David Lovatt Quotes in The Fifth Child
She knew his look of watchful apartness mirrored her own. She judged his humorous air to be an effort. He was making similar mental comments about her: she seemed to dislike these occasions as much as he did. Both had found out who the other was.
But they meant to have a lot of children. Both, somewhat defiantly, because of the enormity of their demands on the future, announced they “would not mind” a lot of children. “Even four, or five…” “Or six,” said David. “Or six!” said Harriet, laughing to the point of tears from relief.
She did not realize, as David did, how annoyed these two parents were. Aiming, like all their kind, at an appearance of unconformity, they were in fact the essence of convention, and disliked any manifestation of the spirit of exaggeration, of excess. This house was that.
“You want things both ways. The aristocracy—yes, they can have children like rabbits, and expect to, but they have the money for it. And poor people can have children, and half of them die, and expect to. But people like us, in the middle, we have to be careful about the children we have so we can look after them.”
Happiness. A happy family. The Lovatts were a happy family. It was what they had chosen and what they deserved.
Harriet said to David, privately, that she did not believe was bad luck: Sarah and William’s unhappiness, their quarrelling, had probably attracted the mongol child—yes, yes, of course she knew one shouldn’t call them mongol[…]David disliked this trait of Harriet’s, a fatalism that seemed so at odds with the rest of her. He said he thought this was silly hysterical thinking: Harriet sulked and they had to make up.
“Suddenly the little girl found she was alone. She and her brother had lost each other. She wanted to go home. She did not know which way to walk […] She wandered about for a long time, and then she was thirsty again. She bent over a pool wondering if it would be orange juice, but it was water, clear pure forest water […] She bent over the pool […] but she saw something she didn’t expect. It was a girl’s face, and she was looking straight up at her. It was a face she had never seen in her whole life. This strange girl was smiling, but it was a nasty smile, not friendly, and the little girl thought this other girl was going to reach up out of the water and pull her down into it.”
“A real little wrestler,” said Dr. Brett. “He came out fighting the whole world.”
“All right, all right—the genes have come up with something special this time.”
“But what, that’s the point,” said Harriet. “What is he?”
The other three said nothing—or, rather, said by their silence that they would rather not face the implications of it.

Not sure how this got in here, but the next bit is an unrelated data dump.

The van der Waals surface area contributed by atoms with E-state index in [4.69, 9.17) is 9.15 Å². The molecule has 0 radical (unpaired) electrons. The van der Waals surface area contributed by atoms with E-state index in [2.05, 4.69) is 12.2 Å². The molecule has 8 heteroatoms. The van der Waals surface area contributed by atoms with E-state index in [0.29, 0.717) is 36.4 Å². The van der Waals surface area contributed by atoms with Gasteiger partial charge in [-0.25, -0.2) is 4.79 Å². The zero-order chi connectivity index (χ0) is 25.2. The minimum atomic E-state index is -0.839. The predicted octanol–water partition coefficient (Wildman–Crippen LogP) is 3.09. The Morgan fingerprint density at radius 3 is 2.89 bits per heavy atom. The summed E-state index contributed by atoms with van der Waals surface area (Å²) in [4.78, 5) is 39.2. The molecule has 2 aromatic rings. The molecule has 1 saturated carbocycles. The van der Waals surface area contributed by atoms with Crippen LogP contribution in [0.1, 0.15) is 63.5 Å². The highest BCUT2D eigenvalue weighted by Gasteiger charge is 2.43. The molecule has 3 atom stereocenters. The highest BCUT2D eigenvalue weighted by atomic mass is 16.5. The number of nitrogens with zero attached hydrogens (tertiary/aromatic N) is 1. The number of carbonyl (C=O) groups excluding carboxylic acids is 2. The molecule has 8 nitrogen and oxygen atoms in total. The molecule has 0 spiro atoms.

“The trouble is, you get used to hell,” said Harriet. “After a day with Ben I feel as if nothing exists but him. As if nothing has ever existed. I suddenly realize I haven’t remembered the others for hours. I forgot their supper yesterday. Dorothy went to the pictures, and I came down and found Helen cooking their supper.”
“It’s either him or us,” said David to Harriet. He added, his voice full of cold dislike for Ben, “He’s probably just dropped in from Mars. He’s going back to report on what he’s found down here.” He laughed—cruelly, it seemed to Harriet, who was silently taking in the fact—which of course she had half known already—that Ben was not expected to live long in this institution, whatever it was.
“He’s a little child,” she said. “He’s our child.”
“No he’s not,” said David, finally. “Well, he certainly isn’t mine.”
She cried out, “Yes, but you didn’t see it, you didn’t see—!”
“I was careful not to see,” he said. “What did you suppose was going to happen? That they were going to turn him into some well-adjusted member of society and then everything would be lovely?” He was jeering at her, but it was because his throat was stiff with tears.
Now they looked at each other, long, hard, seeing everything about each other. She thought, All right, he was right, and I was wrong. But it’s done.
She said aloud, “All right, but it’s done.”
“That’s the mot juste, I think.”
David came back to sleep in the connubial room. There was a distance between them. David had made and now kept this distance because Harriet had hurt him so badly: she understood this. Harriet informed him that she was now on the Pill: for both it was a bleak moment, because of everything they had been, had stood for, in the past, which had made it impossible for her to be on the Pill. They had felt it deeply wrong so to tamper with the processes of Nature! Nature—they now reminded themselves they once felt—was at some level or other to be relied upon.
“We are being punished, that’s all.”
“What for?” he demanded, already on guard because there was a tone in her voice he hated.
“For presuming. For thinking we could be happy. Happy because we decided we would be.”
“Rubbish,” he said. Angry: this Harriet made him angry. “It was chance. Anyone could have got Ben. It was a chance gene, that’s all.”
“I don’t think so,” she stubbornly held on. “We were going to be happy! No one else is, or I never seem to meet them, but we were going to be. And so down came the thunderbolt.”